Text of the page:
You are ready to determine your optimal mix! What segments could you dial up or dial down? What are the real costs to bring in each segment?
Once you have determined your optimal mix, there are a myriad of actions you can take to increase incremental business. For now, let’s focus on the digital actions that will have some of the lowest acquisition costs.
- Establish a robust search strategy – combine SEO (Search Engine Optimization) and SEM (Search Engine Marketing) into your action plan, with heavy emphasis on SEM. Metasearch sites such as TripAdvisor, Kayak, and Google can integrate personalization to deliver messages to consumers that speak to individual needs and aspirations.
- Create content for the entire sales funnel – your message, photos, and videos should differ based on where the consumer is in the funnel. The average consumer searches on anywhere from 12-20 sites during their travel research journey, so you must be aggressive in bringing and keeping them on your site! All three of these sales funnel stages should be in play in unison to attract guests from all lead times.
- Awareness Stage –content and key words should motivate shoppers! Videos should be inspirational and lead the consumer to dream about their trip to your area. Broader destination terms like “beach resort“ and “urban vacation” are in play.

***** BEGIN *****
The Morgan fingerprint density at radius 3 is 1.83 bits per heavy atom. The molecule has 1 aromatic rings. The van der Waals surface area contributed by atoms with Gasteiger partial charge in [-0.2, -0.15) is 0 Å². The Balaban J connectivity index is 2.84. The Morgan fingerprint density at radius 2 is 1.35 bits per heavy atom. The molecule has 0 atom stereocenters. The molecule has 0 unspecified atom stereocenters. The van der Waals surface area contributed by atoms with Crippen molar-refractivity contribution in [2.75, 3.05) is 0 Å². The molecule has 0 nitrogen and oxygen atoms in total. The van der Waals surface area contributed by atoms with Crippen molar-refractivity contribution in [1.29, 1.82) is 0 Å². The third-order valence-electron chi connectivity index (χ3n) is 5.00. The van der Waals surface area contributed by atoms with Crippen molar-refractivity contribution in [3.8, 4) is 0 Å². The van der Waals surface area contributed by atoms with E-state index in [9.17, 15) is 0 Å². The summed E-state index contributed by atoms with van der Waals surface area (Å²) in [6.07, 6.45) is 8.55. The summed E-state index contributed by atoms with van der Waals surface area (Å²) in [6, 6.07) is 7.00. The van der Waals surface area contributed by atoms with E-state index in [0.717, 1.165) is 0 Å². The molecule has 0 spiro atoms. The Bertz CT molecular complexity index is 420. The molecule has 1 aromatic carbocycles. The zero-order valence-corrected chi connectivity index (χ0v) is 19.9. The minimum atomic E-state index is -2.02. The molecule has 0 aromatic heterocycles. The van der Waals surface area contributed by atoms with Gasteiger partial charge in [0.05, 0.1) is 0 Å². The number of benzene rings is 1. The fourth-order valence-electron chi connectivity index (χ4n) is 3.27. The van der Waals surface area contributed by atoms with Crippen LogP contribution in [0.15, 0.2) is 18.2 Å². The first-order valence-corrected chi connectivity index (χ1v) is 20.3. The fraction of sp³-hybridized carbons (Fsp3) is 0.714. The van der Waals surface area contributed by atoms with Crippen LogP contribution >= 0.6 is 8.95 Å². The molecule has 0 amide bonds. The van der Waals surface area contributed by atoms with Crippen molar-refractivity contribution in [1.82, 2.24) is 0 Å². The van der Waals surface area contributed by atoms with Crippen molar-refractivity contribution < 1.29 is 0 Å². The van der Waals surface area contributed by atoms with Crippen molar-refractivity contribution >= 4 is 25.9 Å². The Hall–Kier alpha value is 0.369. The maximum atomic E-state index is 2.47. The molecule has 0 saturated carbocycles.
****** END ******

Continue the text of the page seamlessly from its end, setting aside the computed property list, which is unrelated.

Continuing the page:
- Consideration Stage – the consumer has narrowed their research, and wants to know more about availability and activities in your market. Photos and video of area and property activities should continue to inspire and draw the customer research to your site.
- Conversion Stage –property photo and videos are a must! Three or more photos of every type of guest room is critical on your website. Location, pricing, deals, and value-adds will contribute to your conversions. A combination of branded and unbranded key words will keep your bookers coming direct to your website and away from more expensive third parties buying up your branded words.